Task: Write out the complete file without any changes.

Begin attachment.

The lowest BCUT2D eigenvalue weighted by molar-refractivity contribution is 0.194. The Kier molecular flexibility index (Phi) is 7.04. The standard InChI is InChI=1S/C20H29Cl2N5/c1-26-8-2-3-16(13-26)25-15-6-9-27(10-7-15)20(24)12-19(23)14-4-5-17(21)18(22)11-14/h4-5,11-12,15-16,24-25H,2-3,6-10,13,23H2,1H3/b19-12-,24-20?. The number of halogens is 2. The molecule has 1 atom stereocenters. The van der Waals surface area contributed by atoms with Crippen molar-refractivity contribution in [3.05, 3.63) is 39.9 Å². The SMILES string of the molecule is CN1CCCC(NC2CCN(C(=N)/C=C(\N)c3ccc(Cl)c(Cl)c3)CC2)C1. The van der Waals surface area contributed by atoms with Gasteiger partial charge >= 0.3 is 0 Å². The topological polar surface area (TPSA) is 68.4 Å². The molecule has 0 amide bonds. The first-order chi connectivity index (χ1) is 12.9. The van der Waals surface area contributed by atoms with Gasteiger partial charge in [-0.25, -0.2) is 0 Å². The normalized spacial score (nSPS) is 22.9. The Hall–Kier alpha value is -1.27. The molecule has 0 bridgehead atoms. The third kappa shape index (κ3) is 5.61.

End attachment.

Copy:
The lowest BCUT2D eigenvalue weighted by molar-refractivity contribution is 0.194. The Kier molecular flexibility index (Phi) is 7.04. The standard InChI is InChI=1S/C20H29Cl2N5/c1-26-8-2-3-16(13-26)25-15-6-9-27(10-7-15)20(24)12-19(23)14-4-5-17(21)18(22)11-14/h4-5,11-12,15-16,24-25H,2-3,6-10,13,23H2,1H3/b19-12-,24-20?. The number of halogens is 2. The molecule has 1 atom stereocenters. The van der Waals surface area contributed by atoms with Crippen molar-refractivity contribution in [3.05, 3.63) is 39.9 Å². The SMILES string of the molecule is CN1CCCC(NC2CCN(C(=N)/C=C(\N)c3ccc(Cl)c(Cl)c3)CC2)C1. The van der Waals surface area contributed by atoms with Gasteiger partial charge >= 0.3 is 0 Å². The topological polar surface area (TPSA) is 68.4 Å². The molecule has 0 amide bonds. The first-order chi connectivity index (χ1) is 12.9. The van der Waals surface area contributed by atoms with Gasteiger partial charge in [-0.25, -0.2) is 0 Å². The normalized spacial score (nSPS) is 22.9. The Hall–Kier alpha value is -1.27. The molecule has 0 bridgehead atoms. The third kappa shape index (κ3) is 5.61.